Particularly large or hardened materials from defunct spacecraft, rocket stages or even space stations have survived the destructive reentry through the Earth's atmosphere and impacted the Earth. A famous one involving NASA was when Skylab reentered and some pieces landed in Western Australia.

While the video's narrator asserts that it is "not possible" for satellites to be in space, he claims that "these technologies are in-flight underneath our dome." He asserts that the inscription on the tombstone of Wernher von Braun, a NASA pioneer and rocket engineer, refers to "our dome, our firmament." That inscription is taken from the Bible's Psalm 19:1 -- "The heavens declare the glory of God and the firmament showeth his handiwork."

The "dome," also known as the "firmament," is part of the Flat Earth Society's inaccurate contention that the Earth is flat and that a dome covers the planet.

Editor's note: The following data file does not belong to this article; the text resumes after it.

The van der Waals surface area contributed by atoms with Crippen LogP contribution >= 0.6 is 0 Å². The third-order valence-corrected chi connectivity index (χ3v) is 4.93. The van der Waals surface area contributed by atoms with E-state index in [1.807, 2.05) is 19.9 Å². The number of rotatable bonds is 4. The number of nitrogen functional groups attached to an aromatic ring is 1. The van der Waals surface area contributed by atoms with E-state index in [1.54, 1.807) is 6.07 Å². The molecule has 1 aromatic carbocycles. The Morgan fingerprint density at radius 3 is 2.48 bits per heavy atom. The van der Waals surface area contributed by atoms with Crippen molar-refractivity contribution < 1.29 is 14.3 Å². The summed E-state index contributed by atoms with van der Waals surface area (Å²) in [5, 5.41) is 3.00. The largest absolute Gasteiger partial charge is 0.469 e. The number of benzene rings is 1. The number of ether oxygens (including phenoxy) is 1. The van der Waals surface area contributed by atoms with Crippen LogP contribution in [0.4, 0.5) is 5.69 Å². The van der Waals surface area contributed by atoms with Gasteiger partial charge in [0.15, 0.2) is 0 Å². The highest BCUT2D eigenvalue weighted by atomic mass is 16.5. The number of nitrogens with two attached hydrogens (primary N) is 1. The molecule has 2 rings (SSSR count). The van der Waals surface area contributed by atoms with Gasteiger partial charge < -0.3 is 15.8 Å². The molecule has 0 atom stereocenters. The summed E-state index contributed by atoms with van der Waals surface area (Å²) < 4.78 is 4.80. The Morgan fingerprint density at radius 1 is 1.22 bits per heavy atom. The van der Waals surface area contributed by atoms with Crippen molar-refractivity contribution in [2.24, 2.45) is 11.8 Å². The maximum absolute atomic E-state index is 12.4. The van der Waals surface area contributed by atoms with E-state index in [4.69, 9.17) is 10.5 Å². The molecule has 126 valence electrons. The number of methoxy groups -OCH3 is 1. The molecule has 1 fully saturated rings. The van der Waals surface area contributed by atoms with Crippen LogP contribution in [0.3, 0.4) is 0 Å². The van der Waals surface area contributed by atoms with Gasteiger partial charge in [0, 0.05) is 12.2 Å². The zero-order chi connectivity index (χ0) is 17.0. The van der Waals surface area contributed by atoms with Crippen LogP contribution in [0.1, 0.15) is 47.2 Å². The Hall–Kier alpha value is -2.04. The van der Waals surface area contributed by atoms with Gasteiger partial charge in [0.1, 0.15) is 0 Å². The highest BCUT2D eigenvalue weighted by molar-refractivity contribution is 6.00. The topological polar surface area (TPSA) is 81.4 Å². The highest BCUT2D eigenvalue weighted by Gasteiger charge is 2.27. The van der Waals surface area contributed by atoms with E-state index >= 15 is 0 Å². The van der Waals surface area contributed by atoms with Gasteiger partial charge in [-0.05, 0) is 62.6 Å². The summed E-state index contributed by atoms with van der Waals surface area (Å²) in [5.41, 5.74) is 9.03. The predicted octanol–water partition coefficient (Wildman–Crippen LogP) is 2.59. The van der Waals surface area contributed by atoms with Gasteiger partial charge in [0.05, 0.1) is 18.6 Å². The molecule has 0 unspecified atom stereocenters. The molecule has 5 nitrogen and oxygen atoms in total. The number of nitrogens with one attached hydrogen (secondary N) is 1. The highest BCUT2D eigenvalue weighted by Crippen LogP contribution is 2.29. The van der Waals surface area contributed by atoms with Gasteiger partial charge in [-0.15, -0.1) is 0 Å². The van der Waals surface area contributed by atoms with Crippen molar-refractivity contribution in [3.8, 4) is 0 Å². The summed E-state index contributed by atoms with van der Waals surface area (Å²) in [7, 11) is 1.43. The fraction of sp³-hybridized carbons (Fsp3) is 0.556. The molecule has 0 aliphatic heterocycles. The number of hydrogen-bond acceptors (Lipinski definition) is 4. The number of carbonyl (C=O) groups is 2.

These NASA images of the Earth from space, however, show that it is not flat and not covered by a dome:

Screen Shot 2022-10-18 at 11.57.49 AM.png

(Source: NASA screenshot taken on Tue Oct 18 20:01:15 2022 UTC)

The Flat Earth Society also contends that, by the time of his death in 1977, von Braun, a former Nazi engineer who worked for the U.S. space program after World War II, had renounced his belief in space travel and in a spherical Earth. The Society interprets Psalm 19:1 as a sign that von Braun believed that a roof exists above the Earth.

The Merriam-Webster Dictionary, however, defines "firmament" as "the vault or arch of the sky;" a synonym for "heavens," not for "dome." The biblical reference site BibleGateway shows that not all English translations of the Bible use "firmament" in Psalm 19:1.